Without further adieu, here is my Thursday Thirteen – the first three are my own, but the rest I have to give credit to the Canadian Federation of Students for.

Thirteen Reasons to Eliminate Tuition Fees!!!!

13. Women will end up paying more for their education than men because of student loans, interest, and of coure the wage gap. We take longer to pay it off because of the wage gap – therefore we pay more. How about we just get rid of the middleman and eliminate tuition?

12. Imagine graduating from university with debt of minimum $24,000. That’s the Canadian average. Now lets say – no debt! No tuition!

11. What do we consider our priorities? Lowering taxes… OR – EDUCATION!!!! (Let’s go with Education)

10. Tuition fees are the primary reason students can’t afford university or college.

9. Lower tuition fees = more government funding = higher quality education.

8. We all benefit from an educated society.

7. We can afford it. All that oil money has to be good for something.

6. This province (Newfoundland and Labrador) has one of the highest illiteracy rates in Canada.

5. Free tuition and needs-based grants would eradicate student debt. Imagine graduating debt-free!!

4. No fees mean more people can afford to learn.

3. Since 1990, tuition fees have increased more than three times faster than inflation.

2. It worked for Ireland.

1. Tuition was free when Danny Williams went to university.

Links to other Thursday Thirteens!

Missprofe, Jessica the Rock Chick, Kelly, Angela Giles Klocke, Jill, Penny, Ann, … (leave your link in comments, I’ll add you here!)

Get the Thursday Thirteen code here! The purpose of the meme is to get to know everyone who participates a little bit better every Thursday. Visiting fellow Thirteeners is encouraged! If you participate, leave the link to your Thirteen in others comments. It’s easy, and fun! Be sure to update your Thirteen with links that are left for you, as well! I will link to everyone who participates and leaves a link to their 13 things. Trackbacks, pings, comment links accepted!

Valentine actions and broken hearts

February 3, 2007 at 3:35 pm | Posted in activism, status of women canada | 1 Comment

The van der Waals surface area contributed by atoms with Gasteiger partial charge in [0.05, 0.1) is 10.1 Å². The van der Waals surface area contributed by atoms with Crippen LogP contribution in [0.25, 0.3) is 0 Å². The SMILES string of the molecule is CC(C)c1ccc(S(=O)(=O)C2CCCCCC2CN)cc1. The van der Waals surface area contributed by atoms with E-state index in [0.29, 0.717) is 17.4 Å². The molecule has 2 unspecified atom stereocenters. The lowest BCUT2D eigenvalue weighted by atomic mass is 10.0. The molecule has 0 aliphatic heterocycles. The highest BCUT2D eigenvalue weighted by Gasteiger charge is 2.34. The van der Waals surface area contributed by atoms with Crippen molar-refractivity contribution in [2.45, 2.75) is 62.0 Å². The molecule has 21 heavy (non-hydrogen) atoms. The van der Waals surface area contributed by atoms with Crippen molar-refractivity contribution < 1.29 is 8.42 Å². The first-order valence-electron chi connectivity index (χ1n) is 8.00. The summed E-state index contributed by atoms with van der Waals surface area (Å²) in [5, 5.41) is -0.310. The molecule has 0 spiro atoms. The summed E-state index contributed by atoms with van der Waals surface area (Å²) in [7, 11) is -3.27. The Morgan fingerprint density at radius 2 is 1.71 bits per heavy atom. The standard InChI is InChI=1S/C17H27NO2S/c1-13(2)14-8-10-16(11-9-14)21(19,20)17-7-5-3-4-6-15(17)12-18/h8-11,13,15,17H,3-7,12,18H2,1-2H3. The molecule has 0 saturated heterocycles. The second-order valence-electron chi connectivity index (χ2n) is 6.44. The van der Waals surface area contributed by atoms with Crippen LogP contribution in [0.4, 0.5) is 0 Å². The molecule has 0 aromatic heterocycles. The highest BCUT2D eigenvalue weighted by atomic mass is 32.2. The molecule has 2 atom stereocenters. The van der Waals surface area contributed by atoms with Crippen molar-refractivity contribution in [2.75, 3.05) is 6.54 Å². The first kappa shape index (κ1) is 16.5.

harpervalentine.gif

What are you doing for Valentine’s Day?

Remember making valentines as a kid and passing them around class?

Well, get out the coloured paper and markers, its time to do it again!

The Women Are Angry are making fabulous Valentine’s postcards to send to Stephen Harper. Organize some women, have a postcard signing session instead of your traditional V-Day celebrations this year. You can print them off here.

Or – make your own, as I did here.

Women in public office

February 3, 2007 at 2:34 pm | Posted in women's work | Leave a comment

Fabulous opportunity – pass it on.

$1,000 Scholarship to encourage women to consider public office.

If you are a college/university student in your final year, tell the Federation of Canadian Municipalities by 23 Feb. 2007 how you’ve been involved in campus/ community activities connected to women’s issues.

Forms here.

-Artemis. 

Full moon blues

February 2, 2007 at 2:56 am | Posted in moi | 3 Comments

axtampax.jpg

This week I am going a bit crazy.

Typically I have always loved my period. I love the womanliness of my body, I love the reminder that I am a woman, I love knowing that I am fertile, human, lovely, bold. I am alive.

The past several months my cycle has changed significantly, with at least one day a month where my uterus throbs as if someone is wringing it out like a damp cloth. I clench, tense, grit my teeth and cry as my uterus contracts and convulses in pain. This is new. Never before have I had such menstrual cycles.

This month, not only has my uterus being convulsing, but it feels as if my head and heart have been as well. Nausea and dizziness surrounded me for several days before my period, and for the first day of. And just two days before my period, my sad temperament mixed with alcohol caused me to verbally attack a dear friend. My own emotions and issues? Quite possibly? Just my menstrual tensions? Maybe. A bit of both? Most certainly.

But the tension for the rest of the week has not left my body yet, and it takes very little to set my emotions running on high, my stomach to churn and my tension and stress to escalate. Whether its thinking about work (which is very little), feeling pressured by co-workers on campus, or missing friendly outings – I am in a scary roar this week and every minute makes me want to cry or rage.

I am glad the weekend is coming. I need a day of rest. I need to lay down and drink wine and sleep and be cozy with blankets. And yet, I’m scared that if I drink again, that if I talk with anyone, I will blow up at them accidently.

Begone pesky period, begone.


Entries and comments feeds.